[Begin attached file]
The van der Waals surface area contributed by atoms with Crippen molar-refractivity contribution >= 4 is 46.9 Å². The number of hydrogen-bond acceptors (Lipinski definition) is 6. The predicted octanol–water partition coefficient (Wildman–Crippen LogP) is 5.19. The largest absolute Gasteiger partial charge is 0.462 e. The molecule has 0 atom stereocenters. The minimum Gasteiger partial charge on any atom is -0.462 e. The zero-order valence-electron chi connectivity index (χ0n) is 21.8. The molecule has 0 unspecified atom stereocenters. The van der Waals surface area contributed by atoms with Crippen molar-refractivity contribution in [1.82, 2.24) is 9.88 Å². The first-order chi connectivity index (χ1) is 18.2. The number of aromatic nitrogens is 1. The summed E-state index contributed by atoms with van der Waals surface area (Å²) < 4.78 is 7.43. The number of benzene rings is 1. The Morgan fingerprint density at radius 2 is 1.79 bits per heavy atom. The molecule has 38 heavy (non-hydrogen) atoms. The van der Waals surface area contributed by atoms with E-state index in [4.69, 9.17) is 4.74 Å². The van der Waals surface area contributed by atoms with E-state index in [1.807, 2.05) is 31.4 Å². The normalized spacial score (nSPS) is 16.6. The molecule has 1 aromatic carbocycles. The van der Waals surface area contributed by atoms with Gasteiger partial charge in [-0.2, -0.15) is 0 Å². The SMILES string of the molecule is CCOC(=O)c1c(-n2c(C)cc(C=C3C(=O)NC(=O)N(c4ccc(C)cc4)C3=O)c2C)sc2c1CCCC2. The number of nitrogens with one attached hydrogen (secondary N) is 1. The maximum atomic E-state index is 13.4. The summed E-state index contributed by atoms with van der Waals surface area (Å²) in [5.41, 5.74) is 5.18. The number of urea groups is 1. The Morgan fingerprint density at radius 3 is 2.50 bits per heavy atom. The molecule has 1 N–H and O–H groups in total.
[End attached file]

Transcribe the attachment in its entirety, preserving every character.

The van der Waals surface area contributed by atoms with Crippen molar-refractivity contribution >= 4 is 46.9 Å². The number of hydrogen-bond acceptors (Lipinski definition) is 6. The predicted octanol–water partition coefficient (Wildman–Crippen LogP) is 5.19. The largest absolute Gasteiger partial charge is 0.462 e. The molecule has 0 atom stereocenters. The minimum Gasteiger partial charge on any atom is -0.462 e. The zero-order valence-electron chi connectivity index (χ0n) is 21.8. The molecule has 0 unspecified atom stereocenters. The van der Waals surface area contributed by atoms with Crippen molar-refractivity contribution in [1.82, 2.24) is 9.88 Å². The first-order chi connectivity index (χ1) is 18.2. The number of aromatic nitrogens is 1. The summed E-state index contributed by atoms with van der Waals surface area (Å²) < 4.78 is 7.43. The number of benzene rings is 1. The Morgan fingerprint density at radius 2 is 1.79 bits per heavy atom. The molecule has 38 heavy (non-hydrogen) atoms. The van der Waals surface area contributed by atoms with E-state index in [4.69, 9.17) is 4.74 Å². The van der Waals surface area contributed by atoms with E-state index in [1.807, 2.05) is 31.4 Å². The normalized spacial score (nSPS) is 16.6. The molecule has 1 aromatic carbocycles. The van der Waals surface area contributed by atoms with Gasteiger partial charge in [-0.2, -0.15) is 0 Å². The SMILES string of the molecule is CCOC(=O)c1c(-n2c(C)cc(C=C3C(=O)NC(=O)N(c4ccc(C)cc4)C3=O)c2C)sc2c1CCCC2. The number of nitrogens with one attached hydrogen (secondary N) is 1. The maximum atomic E-state index is 13.4. The summed E-state index contributed by atoms with van der Waals surface area (Å²) in [5.41, 5.74) is 5.18. The number of urea groups is 1. The Morgan fingerprint density at radius 3 is 2.50 bits per heavy atom. The molecule has 1 N–H and O–H groups in total.